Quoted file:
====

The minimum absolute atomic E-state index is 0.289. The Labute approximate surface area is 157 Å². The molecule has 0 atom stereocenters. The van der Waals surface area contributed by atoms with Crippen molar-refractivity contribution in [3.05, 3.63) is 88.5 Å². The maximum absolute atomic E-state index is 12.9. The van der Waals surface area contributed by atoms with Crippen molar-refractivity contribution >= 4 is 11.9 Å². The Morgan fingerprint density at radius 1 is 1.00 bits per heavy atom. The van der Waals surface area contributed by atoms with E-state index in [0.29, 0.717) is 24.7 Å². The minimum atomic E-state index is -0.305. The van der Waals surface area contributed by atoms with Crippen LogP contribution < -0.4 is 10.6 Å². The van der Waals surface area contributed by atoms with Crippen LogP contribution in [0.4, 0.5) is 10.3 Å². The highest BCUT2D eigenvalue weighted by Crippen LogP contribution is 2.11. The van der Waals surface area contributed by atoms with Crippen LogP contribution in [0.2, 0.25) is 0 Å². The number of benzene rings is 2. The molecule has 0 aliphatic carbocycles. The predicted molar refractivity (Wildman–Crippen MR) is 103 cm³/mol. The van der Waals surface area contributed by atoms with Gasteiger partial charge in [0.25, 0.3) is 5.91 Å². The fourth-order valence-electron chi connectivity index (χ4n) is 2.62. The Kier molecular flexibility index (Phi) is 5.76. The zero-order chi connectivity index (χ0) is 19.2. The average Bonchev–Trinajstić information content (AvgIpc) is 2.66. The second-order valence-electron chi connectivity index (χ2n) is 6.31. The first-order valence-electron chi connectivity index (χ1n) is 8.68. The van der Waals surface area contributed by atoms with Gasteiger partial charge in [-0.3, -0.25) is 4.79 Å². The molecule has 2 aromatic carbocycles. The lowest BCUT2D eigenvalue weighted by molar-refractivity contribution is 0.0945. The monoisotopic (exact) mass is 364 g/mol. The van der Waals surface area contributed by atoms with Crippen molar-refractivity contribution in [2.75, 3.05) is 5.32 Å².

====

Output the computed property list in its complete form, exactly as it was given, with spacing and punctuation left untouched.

The minimum absolute atomic E-state index is 0.289. The Labute approximate surface area is 157 Å². The molecule has 0 atom stereocenters. The van der Waals surface area contributed by atoms with Crippen molar-refractivity contribution in [3.05, 3.63) is 88.5 Å². The maximum absolute atomic E-state index is 12.9. The van der Waals surface area contributed by atoms with Crippen molar-refractivity contribution >= 4 is 11.9 Å². The Morgan fingerprint density at radius 1 is 1.00 bits per heavy atom. The van der Waals surface area contributed by atoms with E-state index in [0.29, 0.717) is 24.7 Å². The minimum atomic E-state index is -0.305. The van der Waals surface area contributed by atoms with Crippen LogP contribution < -0.4 is 10.6 Å². The van der Waals surface area contributed by atoms with Crippen LogP contribution in [0.4, 0.5) is 10.3 Å². The highest BCUT2D eigenvalue weighted by Crippen LogP contribution is 2.11. The van der Waals surface area contributed by atoms with Crippen LogP contribution in [0.2, 0.25) is 0 Å². The number of benzene rings is 2. The molecule has 0 aliphatic carbocycles. The predicted molar refractivity (Wildman–Crippen MR) is 103 cm³/mol. The van der Waals surface area contributed by atoms with Gasteiger partial charge in [0.25, 0.3) is 5.91 Å². The fourth-order valence-electron chi connectivity index (χ4n) is 2.62. The Kier molecular flexibility index (Phi) is 5.76. The zero-order chi connectivity index (χ0) is 19.2. The average Bonchev–Trinajstić information content (AvgIpc) is 2.66. The second-order valence-electron chi connectivity index (χ2n) is 6.31. The first-order valence-electron chi connectivity index (χ1n) is 8.68. The van der Waals surface area contributed by atoms with Gasteiger partial charge in [-0.3, -0.25) is 4.79 Å². The molecule has 2 aromatic carbocycles. The lowest BCUT2D eigenvalue weighted by molar-refractivity contribution is 0.0945. The monoisotopic (exact) mass is 364 g/mol. The van der Waals surface area contributed by atoms with Crippen molar-refractivity contribution in [2.75, 3.05) is 5.32 Å².